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The purpose of this paper is to examine the relationship between workplace incivility and knowledge hiding, and role of personality disposition (neuroticism) in moderating…
The purpose of this paper is to examine the relationship between workplace incivility and knowledge hiding, and role of personality disposition (neuroticism) in moderating such relationships.
Data were collected from 108 employees nested in 18 teams from private sectors via survey questionnaire. Confirmatory factor analysis and hierarchical regression models were used to test the hypotheses.
The findings show that the higher the level of workplace incivility experienced by the team members, the higher the tendency for them to hide knowledge and this relationship is moderated by neuroticism. Specifically, the relationship was found to be stronger for those employees high in neuroticism compared to those low in neuroticism.
The study offers important implication in term of knowledge hiding prevention or reduction. The behavior can be reduced by creating awareness among employees on the importance of civility at work via campaign, realistic job preview and leading by example. To manage the effect of neuroticism, managers need to identify those high in the trait and provide them with training on how to better regulate and manage negative emotions in the workplace.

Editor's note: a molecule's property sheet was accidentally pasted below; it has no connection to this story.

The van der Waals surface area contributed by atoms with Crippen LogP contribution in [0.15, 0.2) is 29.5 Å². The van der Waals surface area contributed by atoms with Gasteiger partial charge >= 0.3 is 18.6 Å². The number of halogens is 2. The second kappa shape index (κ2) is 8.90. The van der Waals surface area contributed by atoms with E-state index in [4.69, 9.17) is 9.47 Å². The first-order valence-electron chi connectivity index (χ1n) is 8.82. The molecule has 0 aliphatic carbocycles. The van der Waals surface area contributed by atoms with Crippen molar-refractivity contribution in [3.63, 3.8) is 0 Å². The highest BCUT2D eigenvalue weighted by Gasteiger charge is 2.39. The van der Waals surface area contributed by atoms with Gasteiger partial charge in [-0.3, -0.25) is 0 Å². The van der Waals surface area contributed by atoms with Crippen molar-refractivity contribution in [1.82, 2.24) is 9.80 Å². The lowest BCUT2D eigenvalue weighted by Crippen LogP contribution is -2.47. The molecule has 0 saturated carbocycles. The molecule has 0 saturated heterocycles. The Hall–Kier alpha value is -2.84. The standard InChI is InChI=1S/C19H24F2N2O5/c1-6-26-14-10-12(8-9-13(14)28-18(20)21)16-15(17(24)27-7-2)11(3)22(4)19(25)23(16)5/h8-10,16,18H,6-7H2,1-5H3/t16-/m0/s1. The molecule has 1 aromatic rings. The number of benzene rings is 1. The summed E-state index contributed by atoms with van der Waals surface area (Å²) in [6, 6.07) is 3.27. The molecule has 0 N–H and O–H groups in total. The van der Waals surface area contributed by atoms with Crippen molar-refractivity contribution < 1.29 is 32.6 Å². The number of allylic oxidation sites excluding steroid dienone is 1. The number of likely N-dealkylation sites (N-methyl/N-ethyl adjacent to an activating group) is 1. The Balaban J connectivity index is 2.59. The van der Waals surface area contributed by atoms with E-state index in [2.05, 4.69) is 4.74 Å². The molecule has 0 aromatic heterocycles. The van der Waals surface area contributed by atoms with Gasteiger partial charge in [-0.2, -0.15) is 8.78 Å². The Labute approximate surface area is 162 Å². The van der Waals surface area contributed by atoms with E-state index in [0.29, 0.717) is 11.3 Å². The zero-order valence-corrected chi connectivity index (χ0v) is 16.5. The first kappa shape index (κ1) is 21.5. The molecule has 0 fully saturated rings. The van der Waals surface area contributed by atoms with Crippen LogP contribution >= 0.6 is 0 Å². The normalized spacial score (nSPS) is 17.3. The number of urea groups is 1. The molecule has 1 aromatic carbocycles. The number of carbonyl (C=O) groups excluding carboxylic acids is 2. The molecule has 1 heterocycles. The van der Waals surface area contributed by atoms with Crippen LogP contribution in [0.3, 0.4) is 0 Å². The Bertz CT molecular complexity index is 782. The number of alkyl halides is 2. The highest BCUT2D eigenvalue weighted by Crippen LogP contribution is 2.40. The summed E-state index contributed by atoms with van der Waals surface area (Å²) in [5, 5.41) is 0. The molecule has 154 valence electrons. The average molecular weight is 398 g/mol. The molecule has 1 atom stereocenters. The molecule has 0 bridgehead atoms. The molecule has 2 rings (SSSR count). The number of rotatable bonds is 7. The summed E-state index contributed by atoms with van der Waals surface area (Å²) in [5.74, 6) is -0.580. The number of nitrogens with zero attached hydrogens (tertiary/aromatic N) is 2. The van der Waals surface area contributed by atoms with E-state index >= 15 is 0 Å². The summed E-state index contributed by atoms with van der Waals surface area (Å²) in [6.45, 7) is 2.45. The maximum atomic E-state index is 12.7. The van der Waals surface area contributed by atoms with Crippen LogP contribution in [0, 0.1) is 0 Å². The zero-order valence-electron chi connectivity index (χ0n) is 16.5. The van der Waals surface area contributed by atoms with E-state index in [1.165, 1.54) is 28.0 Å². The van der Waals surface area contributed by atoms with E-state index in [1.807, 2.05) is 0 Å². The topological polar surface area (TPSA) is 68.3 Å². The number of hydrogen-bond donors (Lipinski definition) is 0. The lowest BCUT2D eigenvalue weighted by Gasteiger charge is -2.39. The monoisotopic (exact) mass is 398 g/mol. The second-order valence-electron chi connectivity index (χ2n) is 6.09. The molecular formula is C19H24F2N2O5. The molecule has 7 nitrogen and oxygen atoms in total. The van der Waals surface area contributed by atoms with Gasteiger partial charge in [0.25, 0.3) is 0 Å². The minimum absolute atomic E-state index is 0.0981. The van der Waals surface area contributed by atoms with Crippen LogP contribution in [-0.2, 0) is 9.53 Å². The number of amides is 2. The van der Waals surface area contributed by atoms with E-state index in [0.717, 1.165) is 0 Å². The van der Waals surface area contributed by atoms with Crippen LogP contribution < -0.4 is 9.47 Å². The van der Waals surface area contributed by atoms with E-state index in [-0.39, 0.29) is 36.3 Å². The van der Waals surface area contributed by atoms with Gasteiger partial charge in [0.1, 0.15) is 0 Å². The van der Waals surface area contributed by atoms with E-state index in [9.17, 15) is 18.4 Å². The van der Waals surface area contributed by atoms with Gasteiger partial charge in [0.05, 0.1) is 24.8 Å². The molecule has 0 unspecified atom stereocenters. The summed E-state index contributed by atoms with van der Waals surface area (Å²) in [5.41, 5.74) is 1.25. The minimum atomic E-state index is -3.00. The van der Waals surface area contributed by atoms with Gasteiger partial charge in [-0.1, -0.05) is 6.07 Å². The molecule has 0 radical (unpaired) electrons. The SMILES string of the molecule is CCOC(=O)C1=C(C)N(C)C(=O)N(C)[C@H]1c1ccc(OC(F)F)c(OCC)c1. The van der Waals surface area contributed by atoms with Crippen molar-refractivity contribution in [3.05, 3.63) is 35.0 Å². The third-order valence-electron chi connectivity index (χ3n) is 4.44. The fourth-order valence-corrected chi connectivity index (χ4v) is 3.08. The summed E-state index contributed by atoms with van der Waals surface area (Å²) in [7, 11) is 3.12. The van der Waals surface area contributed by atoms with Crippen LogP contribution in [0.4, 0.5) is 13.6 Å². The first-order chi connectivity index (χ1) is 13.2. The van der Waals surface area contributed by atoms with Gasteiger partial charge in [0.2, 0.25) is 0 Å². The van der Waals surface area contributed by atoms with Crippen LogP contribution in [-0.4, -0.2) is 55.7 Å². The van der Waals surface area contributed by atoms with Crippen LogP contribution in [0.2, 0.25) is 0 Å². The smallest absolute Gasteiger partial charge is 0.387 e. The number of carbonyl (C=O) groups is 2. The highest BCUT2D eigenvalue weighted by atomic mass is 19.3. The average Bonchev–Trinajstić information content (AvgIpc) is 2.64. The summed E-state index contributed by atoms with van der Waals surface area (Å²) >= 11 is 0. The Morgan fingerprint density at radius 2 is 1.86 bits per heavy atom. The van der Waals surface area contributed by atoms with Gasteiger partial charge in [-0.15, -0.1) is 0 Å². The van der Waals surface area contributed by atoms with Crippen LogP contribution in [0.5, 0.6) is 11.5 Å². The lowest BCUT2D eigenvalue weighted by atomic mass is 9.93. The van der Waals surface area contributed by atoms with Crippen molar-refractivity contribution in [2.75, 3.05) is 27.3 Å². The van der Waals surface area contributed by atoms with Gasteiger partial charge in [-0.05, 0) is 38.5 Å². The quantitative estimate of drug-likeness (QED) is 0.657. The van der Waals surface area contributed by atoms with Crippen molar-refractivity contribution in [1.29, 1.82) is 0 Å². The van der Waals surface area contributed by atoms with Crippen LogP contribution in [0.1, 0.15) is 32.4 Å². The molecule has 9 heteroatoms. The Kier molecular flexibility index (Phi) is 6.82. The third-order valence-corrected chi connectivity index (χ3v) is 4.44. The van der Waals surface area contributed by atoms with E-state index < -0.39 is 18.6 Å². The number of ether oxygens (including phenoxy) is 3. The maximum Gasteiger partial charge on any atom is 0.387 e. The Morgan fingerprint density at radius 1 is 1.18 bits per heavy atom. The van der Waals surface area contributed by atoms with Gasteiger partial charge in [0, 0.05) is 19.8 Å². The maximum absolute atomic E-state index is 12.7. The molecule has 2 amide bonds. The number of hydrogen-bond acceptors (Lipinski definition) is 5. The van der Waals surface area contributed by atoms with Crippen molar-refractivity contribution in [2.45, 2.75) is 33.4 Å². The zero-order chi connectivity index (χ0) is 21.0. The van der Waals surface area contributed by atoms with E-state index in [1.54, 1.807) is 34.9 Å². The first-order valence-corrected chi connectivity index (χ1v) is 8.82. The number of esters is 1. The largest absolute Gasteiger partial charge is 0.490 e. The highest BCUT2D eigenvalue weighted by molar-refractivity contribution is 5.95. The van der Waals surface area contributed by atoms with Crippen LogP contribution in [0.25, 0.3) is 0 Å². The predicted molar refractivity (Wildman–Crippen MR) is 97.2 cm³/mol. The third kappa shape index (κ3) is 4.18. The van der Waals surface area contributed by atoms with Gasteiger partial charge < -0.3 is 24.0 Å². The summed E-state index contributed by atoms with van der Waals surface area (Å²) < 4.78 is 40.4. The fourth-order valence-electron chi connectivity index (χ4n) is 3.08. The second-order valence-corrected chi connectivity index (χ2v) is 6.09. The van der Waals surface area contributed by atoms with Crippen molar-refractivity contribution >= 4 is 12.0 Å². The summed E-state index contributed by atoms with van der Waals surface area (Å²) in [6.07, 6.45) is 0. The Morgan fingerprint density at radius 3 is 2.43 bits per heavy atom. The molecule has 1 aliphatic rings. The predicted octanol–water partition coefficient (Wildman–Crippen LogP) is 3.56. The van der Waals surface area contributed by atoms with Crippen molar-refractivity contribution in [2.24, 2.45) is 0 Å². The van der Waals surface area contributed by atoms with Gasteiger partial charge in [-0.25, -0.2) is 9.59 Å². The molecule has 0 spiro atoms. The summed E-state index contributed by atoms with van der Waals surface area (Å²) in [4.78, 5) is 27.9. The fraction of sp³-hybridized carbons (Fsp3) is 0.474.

The study contributes to the research on knowledge hiding behavior by advancing the understanding of organizational and personal factors that can influence knowledge hiding among employees working in team. It is the first to propose and empirically validate the predictive effect of workplace incivility on knowledge hiding. It also addresses the usefulness of examining personality disposition in understanding the relationship between workplace incivility and knowledge hiding behavior.